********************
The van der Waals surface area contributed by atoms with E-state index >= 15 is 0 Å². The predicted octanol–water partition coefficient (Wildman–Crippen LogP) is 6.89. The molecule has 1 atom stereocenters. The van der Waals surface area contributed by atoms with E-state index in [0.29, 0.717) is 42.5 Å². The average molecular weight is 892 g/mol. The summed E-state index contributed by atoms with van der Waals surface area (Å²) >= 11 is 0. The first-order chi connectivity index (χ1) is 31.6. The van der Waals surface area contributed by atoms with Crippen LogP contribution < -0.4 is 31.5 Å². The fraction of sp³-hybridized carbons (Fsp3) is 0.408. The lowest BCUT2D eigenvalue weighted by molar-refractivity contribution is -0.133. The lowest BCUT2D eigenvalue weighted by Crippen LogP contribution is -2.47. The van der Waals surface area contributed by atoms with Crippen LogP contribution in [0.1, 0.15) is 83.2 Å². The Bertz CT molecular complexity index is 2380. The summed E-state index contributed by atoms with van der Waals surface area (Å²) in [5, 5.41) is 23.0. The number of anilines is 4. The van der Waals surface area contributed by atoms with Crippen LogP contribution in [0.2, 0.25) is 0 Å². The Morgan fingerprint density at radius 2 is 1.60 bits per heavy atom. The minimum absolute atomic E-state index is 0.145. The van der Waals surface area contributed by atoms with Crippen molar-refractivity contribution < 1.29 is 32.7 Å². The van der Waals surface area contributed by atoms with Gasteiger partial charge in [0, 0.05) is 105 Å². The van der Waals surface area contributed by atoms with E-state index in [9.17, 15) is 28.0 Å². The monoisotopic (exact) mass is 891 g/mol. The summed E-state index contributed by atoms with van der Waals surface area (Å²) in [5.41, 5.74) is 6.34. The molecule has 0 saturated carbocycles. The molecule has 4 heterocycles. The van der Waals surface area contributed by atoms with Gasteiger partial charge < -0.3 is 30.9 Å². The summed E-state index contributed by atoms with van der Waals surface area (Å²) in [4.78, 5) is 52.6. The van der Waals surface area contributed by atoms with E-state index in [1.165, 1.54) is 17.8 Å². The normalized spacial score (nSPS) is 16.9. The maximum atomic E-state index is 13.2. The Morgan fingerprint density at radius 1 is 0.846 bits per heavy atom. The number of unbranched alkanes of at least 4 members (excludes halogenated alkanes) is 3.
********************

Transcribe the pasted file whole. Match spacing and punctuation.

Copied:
The van der Waals surface area contributed by atoms with E-state index >= 15 is 0 Å². The predicted octanol–water partition coefficient (Wildman–Crippen LogP) is 6.89. The molecule has 1 atom stereocenters. The van der Waals surface area contributed by atoms with E-state index in [0.29, 0.717) is 42.5 Å². The average molecular weight is 892 g/mol. The summed E-state index contributed by atoms with van der Waals surface area (Å²) >= 11 is 0. The first-order chi connectivity index (χ1) is 31.6. The van der Waals surface area contributed by atoms with Crippen LogP contribution < -0.4 is 31.5 Å². The fraction of sp³-hybridized carbons (Fsp3) is 0.408. The lowest BCUT2D eigenvalue weighted by molar-refractivity contribution is -0.133. The lowest BCUT2D eigenvalue weighted by Crippen LogP contribution is -2.47. The van der Waals surface area contributed by atoms with Crippen LogP contribution in [0.1, 0.15) is 83.2 Å². The Bertz CT molecular complexity index is 2380. The summed E-state index contributed by atoms with van der Waals surface area (Å²) in [5, 5.41) is 23.0. The number of anilines is 4. The van der Waals surface area contributed by atoms with Crippen LogP contribution in [0.2, 0.25) is 0 Å². The Morgan fingerprint density at radius 2 is 1.60 bits per heavy atom. The minimum absolute atomic E-state index is 0.145. The van der Waals surface area contributed by atoms with Crippen molar-refractivity contribution < 1.29 is 32.7 Å². The van der Waals surface area contributed by atoms with Gasteiger partial charge in [0, 0.05) is 105 Å². The van der Waals surface area contributed by atoms with E-state index in [9.17, 15) is 28.0 Å². The monoisotopic (exact) mass is 891 g/mol. The summed E-state index contributed by atoms with van der Waals surface area (Å²) in [5.41, 5.74) is 6.34. The molecule has 0 saturated carbocycles. The molecule has 4 heterocycles. The van der Waals surface area contributed by atoms with Gasteiger partial charge < -0.3 is 30.9 Å². The summed E-state index contributed by atoms with van der Waals surface area (Å²) in [4.78, 5) is 52.6. The van der Waals surface area contributed by atoms with E-state index in [1.165, 1.54) is 17.8 Å². The normalized spacial score (nSPS) is 16.9. The maximum atomic E-state index is 13.2. The Morgan fingerprint density at radius 1 is 0.846 bits per heavy atom. The number of unbranched alkanes of at least 4 members (excludes halogenated alkanes) is 3.